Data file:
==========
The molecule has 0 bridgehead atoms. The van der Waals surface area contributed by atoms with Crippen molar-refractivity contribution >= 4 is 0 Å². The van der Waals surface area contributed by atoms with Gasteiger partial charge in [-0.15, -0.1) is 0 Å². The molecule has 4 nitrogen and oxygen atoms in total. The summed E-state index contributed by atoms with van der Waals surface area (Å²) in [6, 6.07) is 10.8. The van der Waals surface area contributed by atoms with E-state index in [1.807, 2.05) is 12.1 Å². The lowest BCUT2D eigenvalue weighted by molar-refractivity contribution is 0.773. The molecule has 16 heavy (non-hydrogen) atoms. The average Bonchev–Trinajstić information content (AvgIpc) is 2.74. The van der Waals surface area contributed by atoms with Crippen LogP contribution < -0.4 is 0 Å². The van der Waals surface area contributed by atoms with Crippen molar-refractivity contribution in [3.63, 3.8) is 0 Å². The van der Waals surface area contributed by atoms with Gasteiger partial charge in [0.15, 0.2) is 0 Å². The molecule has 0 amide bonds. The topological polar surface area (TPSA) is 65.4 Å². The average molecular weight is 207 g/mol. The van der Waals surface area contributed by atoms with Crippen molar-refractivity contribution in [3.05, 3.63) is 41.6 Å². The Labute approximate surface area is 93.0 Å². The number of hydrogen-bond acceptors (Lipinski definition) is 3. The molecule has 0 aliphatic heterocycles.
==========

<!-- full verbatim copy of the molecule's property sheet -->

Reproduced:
The molecule has 0 bridgehead atoms. The van der Waals surface area contributed by atoms with Crippen molar-refractivity contribution >= 4 is 0 Å². The van der Waals surface area contributed by atoms with Gasteiger partial charge in [-0.15, -0.1) is 0 Å². The molecule has 4 nitrogen and oxygen atoms in total. The summed E-state index contributed by atoms with van der Waals surface area (Å²) in [6, 6.07) is 10.8. The van der Waals surface area contributed by atoms with E-state index in [1.807, 2.05) is 12.1 Å². The lowest BCUT2D eigenvalue weighted by molar-refractivity contribution is 0.773. The molecule has 16 heavy (non-hydrogen) atoms. The average Bonchev–Trinajstić information content (AvgIpc) is 2.74. The van der Waals surface area contributed by atoms with Crippen LogP contribution < -0.4 is 0 Å². The van der Waals surface area contributed by atoms with Crippen molar-refractivity contribution in [3.63, 3.8) is 0 Å². The van der Waals surface area contributed by atoms with Gasteiger partial charge in [0.15, 0.2) is 0 Å². The molecule has 0 amide bonds. The topological polar surface area (TPSA) is 65.4 Å². The average molecular weight is 207 g/mol. The van der Waals surface area contributed by atoms with Crippen molar-refractivity contribution in [3.05, 3.63) is 41.6 Å². The Labute approximate surface area is 93.0 Å². The number of hydrogen-bond acceptors (Lipinski definition) is 3. The molecule has 0 aliphatic heterocycles.